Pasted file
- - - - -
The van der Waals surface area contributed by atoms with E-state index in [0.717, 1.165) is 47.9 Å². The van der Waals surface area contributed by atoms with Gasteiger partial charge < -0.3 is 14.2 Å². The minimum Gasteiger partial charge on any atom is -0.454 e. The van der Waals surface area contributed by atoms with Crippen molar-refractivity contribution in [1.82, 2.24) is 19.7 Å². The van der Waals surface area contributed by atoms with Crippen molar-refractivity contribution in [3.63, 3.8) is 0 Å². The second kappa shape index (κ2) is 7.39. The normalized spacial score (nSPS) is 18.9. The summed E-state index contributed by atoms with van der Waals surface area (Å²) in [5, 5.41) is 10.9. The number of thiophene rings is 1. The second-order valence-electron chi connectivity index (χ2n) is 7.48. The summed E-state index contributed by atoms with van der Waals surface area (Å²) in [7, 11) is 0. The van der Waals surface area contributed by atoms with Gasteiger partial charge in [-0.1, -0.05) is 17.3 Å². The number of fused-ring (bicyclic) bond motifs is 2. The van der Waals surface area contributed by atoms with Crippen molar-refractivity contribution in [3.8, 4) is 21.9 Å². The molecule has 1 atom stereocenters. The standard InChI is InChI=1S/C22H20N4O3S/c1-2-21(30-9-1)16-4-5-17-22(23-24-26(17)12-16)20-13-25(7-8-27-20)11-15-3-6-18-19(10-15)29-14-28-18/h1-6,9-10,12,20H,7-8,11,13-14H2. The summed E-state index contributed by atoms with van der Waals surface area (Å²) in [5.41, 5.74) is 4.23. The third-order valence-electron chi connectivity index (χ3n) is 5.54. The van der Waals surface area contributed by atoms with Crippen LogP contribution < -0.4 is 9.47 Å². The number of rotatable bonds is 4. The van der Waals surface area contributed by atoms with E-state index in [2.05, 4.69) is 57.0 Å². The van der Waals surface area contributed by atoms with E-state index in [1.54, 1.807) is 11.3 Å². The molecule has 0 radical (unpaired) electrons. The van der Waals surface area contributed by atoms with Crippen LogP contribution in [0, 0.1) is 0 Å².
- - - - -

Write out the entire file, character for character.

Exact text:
The van der Waals surface area contributed by atoms with E-state index in [0.717, 1.165) is 47.9 Å². The van der Waals surface area contributed by atoms with Gasteiger partial charge < -0.3 is 14.2 Å². The minimum Gasteiger partial charge on any atom is -0.454 e. The van der Waals surface area contributed by atoms with Crippen molar-refractivity contribution in [1.82, 2.24) is 19.7 Å². The van der Waals surface area contributed by atoms with Crippen molar-refractivity contribution in [3.63, 3.8) is 0 Å². The second kappa shape index (κ2) is 7.39. The normalized spacial score (nSPS) is 18.9. The summed E-state index contributed by atoms with van der Waals surface area (Å²) in [5, 5.41) is 10.9. The number of thiophene rings is 1. The second-order valence-electron chi connectivity index (χ2n) is 7.48. The summed E-state index contributed by atoms with van der Waals surface area (Å²) in [7, 11) is 0. The van der Waals surface area contributed by atoms with Gasteiger partial charge in [-0.1, -0.05) is 17.3 Å². The number of fused-ring (bicyclic) bond motifs is 2. The van der Waals surface area contributed by atoms with Crippen molar-refractivity contribution in [3.8, 4) is 21.9 Å². The molecule has 1 atom stereocenters. The standard InChI is InChI=1S/C22H20N4O3S/c1-2-21(30-9-1)16-4-5-17-22(23-24-26(17)12-16)20-13-25(7-8-27-20)11-15-3-6-18-19(10-15)29-14-28-18/h1-6,9-10,12,20H,7-8,11,13-14H2. The summed E-state index contributed by atoms with van der Waals surface area (Å²) in [5.41, 5.74) is 4.23. The third-order valence-electron chi connectivity index (χ3n) is 5.54. The van der Waals surface area contributed by atoms with Crippen LogP contribution < -0.4 is 9.47 Å². The number of rotatable bonds is 4. The van der Waals surface area contributed by atoms with E-state index in [2.05, 4.69) is 57.0 Å². The van der Waals surface area contributed by atoms with E-state index in [1.54, 1.807) is 11.3 Å². The molecule has 0 radical (unpaired) electrons. The van der Waals surface area contributed by atoms with Crippen LogP contribution in [0, 0.1) is 0 Å².